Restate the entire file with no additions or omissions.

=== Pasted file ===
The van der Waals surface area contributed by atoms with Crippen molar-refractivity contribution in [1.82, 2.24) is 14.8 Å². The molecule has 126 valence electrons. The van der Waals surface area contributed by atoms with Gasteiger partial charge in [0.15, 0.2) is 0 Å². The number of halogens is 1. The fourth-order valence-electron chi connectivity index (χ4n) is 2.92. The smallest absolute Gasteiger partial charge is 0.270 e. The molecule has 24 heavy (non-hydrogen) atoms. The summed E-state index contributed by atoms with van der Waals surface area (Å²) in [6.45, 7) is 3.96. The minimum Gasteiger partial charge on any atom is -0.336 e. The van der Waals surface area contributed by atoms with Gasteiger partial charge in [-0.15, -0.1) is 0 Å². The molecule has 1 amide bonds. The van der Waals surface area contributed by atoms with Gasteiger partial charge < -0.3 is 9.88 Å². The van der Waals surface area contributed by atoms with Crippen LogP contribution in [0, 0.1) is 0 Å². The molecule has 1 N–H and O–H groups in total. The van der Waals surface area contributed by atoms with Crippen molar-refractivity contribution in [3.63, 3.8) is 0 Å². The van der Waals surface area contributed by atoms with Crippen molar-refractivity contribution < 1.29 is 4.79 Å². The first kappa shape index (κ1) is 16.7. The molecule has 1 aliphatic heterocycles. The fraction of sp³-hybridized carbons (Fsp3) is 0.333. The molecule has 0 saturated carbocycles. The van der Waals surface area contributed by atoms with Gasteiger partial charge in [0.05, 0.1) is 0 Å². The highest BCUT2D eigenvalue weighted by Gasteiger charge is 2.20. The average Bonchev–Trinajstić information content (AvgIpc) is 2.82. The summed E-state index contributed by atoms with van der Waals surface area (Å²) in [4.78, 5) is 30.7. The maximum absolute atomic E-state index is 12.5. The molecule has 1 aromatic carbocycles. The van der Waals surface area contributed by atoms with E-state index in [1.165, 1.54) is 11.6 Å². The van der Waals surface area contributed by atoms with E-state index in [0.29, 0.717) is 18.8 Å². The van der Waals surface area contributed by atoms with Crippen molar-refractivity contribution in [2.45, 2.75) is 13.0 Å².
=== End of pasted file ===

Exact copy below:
The van der Waals surface area contributed by atoms with Crippen molar-refractivity contribution in [1.82, 2.24) is 14.8 Å². The molecule has 126 valence electrons. The van der Waals surface area contributed by atoms with Gasteiger partial charge in [0.15, 0.2) is 0 Å². The number of halogens is 1. The fourth-order valence-electron chi connectivity index (χ4n) is 2.92. The smallest absolute Gasteiger partial charge is 0.270 e. The molecule has 24 heavy (non-hydrogen) atoms. The summed E-state index contributed by atoms with van der Waals surface area (Å²) in [6.45, 7) is 3.96. The minimum Gasteiger partial charge on any atom is -0.336 e. The van der Waals surface area contributed by atoms with Gasteiger partial charge in [-0.15, -0.1) is 0 Å². The molecule has 1 amide bonds. The van der Waals surface area contributed by atoms with Gasteiger partial charge < -0.3 is 9.88 Å². The van der Waals surface area contributed by atoms with Crippen LogP contribution in [0, 0.1) is 0 Å². The molecule has 1 N–H and O–H groups in total. The van der Waals surface area contributed by atoms with Crippen molar-refractivity contribution in [3.63, 3.8) is 0 Å². The van der Waals surface area contributed by atoms with Crippen molar-refractivity contribution < 1.29 is 4.79 Å². The first kappa shape index (κ1) is 16.7. The molecule has 1 aliphatic heterocycles. The fraction of sp³-hybridized carbons (Fsp3) is 0.333. The molecule has 0 saturated carbocycles. The van der Waals surface area contributed by atoms with Gasteiger partial charge in [0.05, 0.1) is 0 Å². The highest BCUT2D eigenvalue weighted by Gasteiger charge is 2.20. The average Bonchev–Trinajstić information content (AvgIpc) is 2.82. The summed E-state index contributed by atoms with van der Waals surface area (Å²) in [4.78, 5) is 30.7. The maximum absolute atomic E-state index is 12.5. The molecule has 1 aromatic carbocycles. The van der Waals surface area contributed by atoms with E-state index in [1.165, 1.54) is 11.6 Å². The van der Waals surface area contributed by atoms with E-state index in [0.29, 0.717) is 18.8 Å². The van der Waals surface area contributed by atoms with Crippen molar-refractivity contribution in [2.45, 2.75) is 13.0 Å².